In Seeking Wisdom, Find Someone Who Has Suffered

Over 21 years ago as I was finishing seminary and about to be ordained my spiritual director gave me some advice on seeking a new spiritual director in my diocese. “Look for some one who has suffered,” He said. At the time I wondered about this but have come to find that it was true.

Suffering brings a profound wisdom if it is endured with faith. I have also discovered this in my own life. As much as I have hated any suffering I have endured I have to admit it has brought gifts in strange packages. Through it I discovered gifts and strengths I did not know I had. Through it I experienced things I would have avoided. Through I learned to seek help and not depend so much on myself. Through it I became better equipped to help others in their struggles. Through suffering my faith grew and so did my compassion and generosity for others who have struggled.

The scriptures say that “A broken humbled heart the Lord will not scorn” (Ps 51). A few years ago my spiritual director shared a strange saying with me: Everything needs a crack in it, that’s how the light gets in.” Yes indeed, the light gets in through a broken heart, a heart with fissures or openings. Rarely does the light get in through a perfect wall, a perfect and strong barrier.

This is a painful truth to be sure and it makes me want to run. But in the end I have learned that it is true. God has done more with my brokenness than my strength. And, in a paradoxical way, my brokenness has become more and more my strength. I wonder if you have experienced the same? Where would we be without our crosses and sufferings? What do we have of true value  that has not come at the price of suffering?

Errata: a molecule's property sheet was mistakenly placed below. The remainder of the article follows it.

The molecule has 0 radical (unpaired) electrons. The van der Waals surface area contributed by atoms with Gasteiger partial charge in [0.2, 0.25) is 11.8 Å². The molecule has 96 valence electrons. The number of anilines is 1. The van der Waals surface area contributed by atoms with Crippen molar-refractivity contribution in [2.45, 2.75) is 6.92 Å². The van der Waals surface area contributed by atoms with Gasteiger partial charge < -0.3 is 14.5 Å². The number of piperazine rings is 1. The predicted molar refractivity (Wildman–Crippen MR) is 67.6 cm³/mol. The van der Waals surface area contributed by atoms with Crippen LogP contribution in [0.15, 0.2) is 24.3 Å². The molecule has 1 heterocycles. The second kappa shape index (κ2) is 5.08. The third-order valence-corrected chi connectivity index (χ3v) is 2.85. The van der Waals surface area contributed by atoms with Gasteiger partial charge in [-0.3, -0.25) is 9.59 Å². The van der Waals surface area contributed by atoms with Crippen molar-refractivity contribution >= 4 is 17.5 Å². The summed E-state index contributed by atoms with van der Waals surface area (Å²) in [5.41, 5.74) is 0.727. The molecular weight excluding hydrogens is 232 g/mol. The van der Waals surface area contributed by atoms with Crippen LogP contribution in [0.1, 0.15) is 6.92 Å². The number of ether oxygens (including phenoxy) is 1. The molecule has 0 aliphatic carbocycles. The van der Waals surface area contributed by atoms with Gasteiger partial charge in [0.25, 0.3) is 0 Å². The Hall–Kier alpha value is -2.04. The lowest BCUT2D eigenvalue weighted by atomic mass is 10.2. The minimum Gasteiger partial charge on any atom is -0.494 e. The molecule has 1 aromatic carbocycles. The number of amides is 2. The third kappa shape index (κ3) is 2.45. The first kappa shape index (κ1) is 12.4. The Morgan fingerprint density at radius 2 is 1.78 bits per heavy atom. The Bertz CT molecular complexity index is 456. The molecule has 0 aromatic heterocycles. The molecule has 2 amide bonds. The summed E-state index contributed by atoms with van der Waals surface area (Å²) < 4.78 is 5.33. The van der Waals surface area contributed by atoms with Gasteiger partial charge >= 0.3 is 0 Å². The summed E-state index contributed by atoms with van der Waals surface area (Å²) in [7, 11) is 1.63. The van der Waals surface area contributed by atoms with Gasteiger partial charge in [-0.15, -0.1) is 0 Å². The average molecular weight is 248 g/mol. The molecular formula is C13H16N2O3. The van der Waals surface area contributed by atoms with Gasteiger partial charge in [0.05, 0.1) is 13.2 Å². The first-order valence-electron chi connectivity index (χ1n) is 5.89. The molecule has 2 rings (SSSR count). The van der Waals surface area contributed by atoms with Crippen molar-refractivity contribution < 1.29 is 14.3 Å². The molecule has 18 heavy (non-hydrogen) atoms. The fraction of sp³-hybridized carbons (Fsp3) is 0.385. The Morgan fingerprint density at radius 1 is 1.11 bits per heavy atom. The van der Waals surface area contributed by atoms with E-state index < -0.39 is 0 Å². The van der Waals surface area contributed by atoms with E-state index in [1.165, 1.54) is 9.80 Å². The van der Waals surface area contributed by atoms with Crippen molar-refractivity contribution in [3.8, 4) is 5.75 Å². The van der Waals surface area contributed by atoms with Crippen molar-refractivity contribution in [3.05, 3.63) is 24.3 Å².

Let me get out the way and let a Saint explain it. This is from St. Rose of Lima whose feast we celebrated yesterday. This is an excerpt of what was in the breviary:

Our Lord and Saviour lifted up his voice and said with incomparable majesty: “Let all men know that grace comes after tribulation. Let them know that without the burden of afflictions it is impossible to reach the height of grace. Let them know that the gifts of grace increase as the struggles increase. Let men take care not to stray and be deceived. This is the only true stairway to paradise, and without the cross they can find no road to climb to heaven.”

  When I heard these words, a strong force came upon me and seemed to place me in the middle of a street, so that I might say in a loud voice to people of every age, sex and status: “Hear, O people; hear, O nations. I am warning you about the commandment of Christ by using words that came from his own lips: We cannot obtain grace unless we suffer afflictions.   We must heap trouble upon trouble to attain a deep participation in the divine nature, the glory of the sons of God and perfect happiness of soul.”
Suffer well fellow Christians. Beg deliverance to be sure but realize that even in the delay of relief, God is up to something good.

27 Replies to “In Seeking Wisdom, Find Someone Who Has Suffered”

  1. “A few years ago my spiritual director shared a strange saying with me: Everything needs a crack in it, that’s how the light gets in. Yes indeed, the light gets in through a broken heart, a heart with fissures or openings. Rarely does the light get in through a perfect wall, a perfect and strong barrier.” AMEN.

    I didn’t become aware of it until I started writing … it seems that my best has come out brokenness (that I avoid).

    I have always believed that which doesn’t break us, makes us stronger, but I love the way your spiritual director puts it — so poetic. I will copy his words for myself. Thank you for sharing them.

  2. I eagerly await the Antichrist, that I might suffer with Jesus.

    But at the same time I am a hypocrite, for I fear smaller pains.